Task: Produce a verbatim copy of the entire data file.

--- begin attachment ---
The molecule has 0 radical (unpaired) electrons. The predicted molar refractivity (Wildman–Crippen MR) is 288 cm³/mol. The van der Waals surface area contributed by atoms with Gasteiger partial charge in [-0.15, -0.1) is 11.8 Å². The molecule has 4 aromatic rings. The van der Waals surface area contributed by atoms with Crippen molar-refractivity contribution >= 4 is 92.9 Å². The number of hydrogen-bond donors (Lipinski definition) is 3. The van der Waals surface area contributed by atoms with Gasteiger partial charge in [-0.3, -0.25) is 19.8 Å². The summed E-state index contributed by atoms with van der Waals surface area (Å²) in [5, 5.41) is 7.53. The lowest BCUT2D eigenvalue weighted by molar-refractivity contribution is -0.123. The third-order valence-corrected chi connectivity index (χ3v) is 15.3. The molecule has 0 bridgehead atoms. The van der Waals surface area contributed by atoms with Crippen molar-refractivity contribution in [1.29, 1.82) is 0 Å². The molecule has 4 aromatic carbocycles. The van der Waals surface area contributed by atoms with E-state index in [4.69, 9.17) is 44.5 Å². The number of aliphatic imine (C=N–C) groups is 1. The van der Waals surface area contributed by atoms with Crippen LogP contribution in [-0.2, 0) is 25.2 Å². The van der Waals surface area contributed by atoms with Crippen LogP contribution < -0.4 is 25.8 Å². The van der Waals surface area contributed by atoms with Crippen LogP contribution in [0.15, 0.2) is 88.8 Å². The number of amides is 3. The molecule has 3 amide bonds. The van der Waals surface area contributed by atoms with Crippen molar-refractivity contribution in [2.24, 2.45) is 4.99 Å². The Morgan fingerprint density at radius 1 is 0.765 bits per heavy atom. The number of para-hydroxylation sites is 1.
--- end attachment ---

The molecule has 0 radical (unpaired) electrons. The predicted molar refractivity (Wildman–Crippen MR) is 288 cm³/mol. The van der Waals surface area contributed by atoms with Gasteiger partial charge in [-0.15, -0.1) is 11.8 Å². The molecule has 4 aromatic rings. The van der Waals surface area contributed by atoms with Crippen molar-refractivity contribution >= 4 is 92.9 Å². The number of hydrogen-bond donors (Lipinski definition) is 3. The van der Waals surface area contributed by atoms with Gasteiger partial charge in [-0.3, -0.25) is 19.8 Å². The summed E-state index contributed by atoms with van der Waals surface area (Å²) in [5, 5.41) is 7.53. The lowest BCUT2D eigenvalue weighted by molar-refractivity contribution is -0.123. The third-order valence-corrected chi connectivity index (χ3v) is 15.3. The molecule has 0 bridgehead atoms. The van der Waals surface area contributed by atoms with Crippen molar-refractivity contribution in [1.29, 1.82) is 0 Å². The molecule has 4 aromatic carbocycles. The van der Waals surface area contributed by atoms with E-state index in [4.69, 9.17) is 44.5 Å². The number of aliphatic imine (C=N–C) groups is 1. The van der Waals surface area contributed by atoms with Crippen LogP contribution in [-0.2, 0) is 25.2 Å². The van der Waals surface area contributed by atoms with Crippen LogP contribution < -0.4 is 25.8 Å². The van der Waals surface area contributed by atoms with Crippen LogP contribution in [0.15, 0.2) is 88.8 Å². The number of amides is 3. The molecule has 3 amide bonds. The van der Waals surface area contributed by atoms with Crippen molar-refractivity contribution in [2.24, 2.45) is 4.99 Å². The Morgan fingerprint density at radius 1 is 0.765 bits per heavy atom. The number of para-hydroxylation sites is 1.